Made a Liszt. Need new Handel's for Soler panel & Alkan foil. Will Faure Stein on the way to pick up Mendels' sohn. Josquin get Wolfgangs Schu with Clara. Gone Chopin, I'll be Bach

Offline bronnestam

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Re: Shifting focus when having a frustrating practice
Reply #5 on: July 13, 2016, 05:32:11 PM
We all have those days ... weeks ... when things are not just going our way. At least I have. There are days when my fingers just slip, I make mistakes where I never use to make mistakes otherwise, the whole piece feels clumsy like a turkey trying to fly. Then I shift to something easier ... even easier ... and to my desperation I find that I cannot play ANYTHING.

Here I must a) calm down for a moment, and remember what I just wrote above. One of these days, and this too shall pass  and b) praise myself for ... well, I need to find SOMETHING, could be just anything, that I can praise myself for. I went to the piano and practiced for a while, that is good! I can play this chord and that chord nicely, that is also good! Actually I worked with a certain problem in a certain bar and I DID improve a bit, so that was good.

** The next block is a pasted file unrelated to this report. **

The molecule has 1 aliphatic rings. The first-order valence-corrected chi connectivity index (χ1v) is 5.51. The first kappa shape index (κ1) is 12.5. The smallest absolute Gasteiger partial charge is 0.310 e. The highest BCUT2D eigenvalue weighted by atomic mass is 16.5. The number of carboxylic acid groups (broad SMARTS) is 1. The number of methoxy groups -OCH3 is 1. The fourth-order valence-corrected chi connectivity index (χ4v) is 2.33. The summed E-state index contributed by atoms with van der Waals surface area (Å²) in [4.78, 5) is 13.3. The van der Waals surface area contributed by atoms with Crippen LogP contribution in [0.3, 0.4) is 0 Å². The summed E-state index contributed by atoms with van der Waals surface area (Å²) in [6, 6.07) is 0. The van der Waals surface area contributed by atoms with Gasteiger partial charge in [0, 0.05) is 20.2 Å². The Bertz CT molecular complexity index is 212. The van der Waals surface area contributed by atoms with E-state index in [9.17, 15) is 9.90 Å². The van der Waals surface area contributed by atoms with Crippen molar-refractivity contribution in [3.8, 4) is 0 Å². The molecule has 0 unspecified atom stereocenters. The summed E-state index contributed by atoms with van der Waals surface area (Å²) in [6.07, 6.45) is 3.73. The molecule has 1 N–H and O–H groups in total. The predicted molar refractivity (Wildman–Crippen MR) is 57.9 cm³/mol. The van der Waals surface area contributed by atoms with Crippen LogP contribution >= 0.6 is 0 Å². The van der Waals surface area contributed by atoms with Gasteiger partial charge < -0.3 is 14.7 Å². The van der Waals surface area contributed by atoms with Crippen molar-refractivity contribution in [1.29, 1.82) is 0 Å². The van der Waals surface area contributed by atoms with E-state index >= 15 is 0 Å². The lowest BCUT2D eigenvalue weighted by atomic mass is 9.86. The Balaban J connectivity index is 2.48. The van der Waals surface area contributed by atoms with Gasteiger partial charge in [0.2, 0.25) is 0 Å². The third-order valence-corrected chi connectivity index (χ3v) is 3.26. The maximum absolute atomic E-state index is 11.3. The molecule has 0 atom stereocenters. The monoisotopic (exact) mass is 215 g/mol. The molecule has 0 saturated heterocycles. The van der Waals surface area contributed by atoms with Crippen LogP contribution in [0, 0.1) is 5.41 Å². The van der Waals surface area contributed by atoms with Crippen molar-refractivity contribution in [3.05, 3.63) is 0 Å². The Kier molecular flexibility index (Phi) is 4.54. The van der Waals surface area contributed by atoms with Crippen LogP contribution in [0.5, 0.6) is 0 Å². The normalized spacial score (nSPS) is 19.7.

Don't underestimate the power of this simple little method. I have found that this is the real key to success. Focus on your successful moments, no matter how modest they seem at the moment, and ignore your present failures.
note that "ignore your failures" does not mean you should not work with things you need to improve. But you must work in the mood of a winner, or you will just make it worse. Self-reproaches  are most dangerous!

So ... take a deep breath, focus on what you did good, even if you have to go down to note-by-note-level, and when you feel better about yourself you start working with a detail so small that you can avoid making improvements. And be sure you will do better tomorrow.

 r them - something I already knew they would want. I played, and I was amazed how good it went.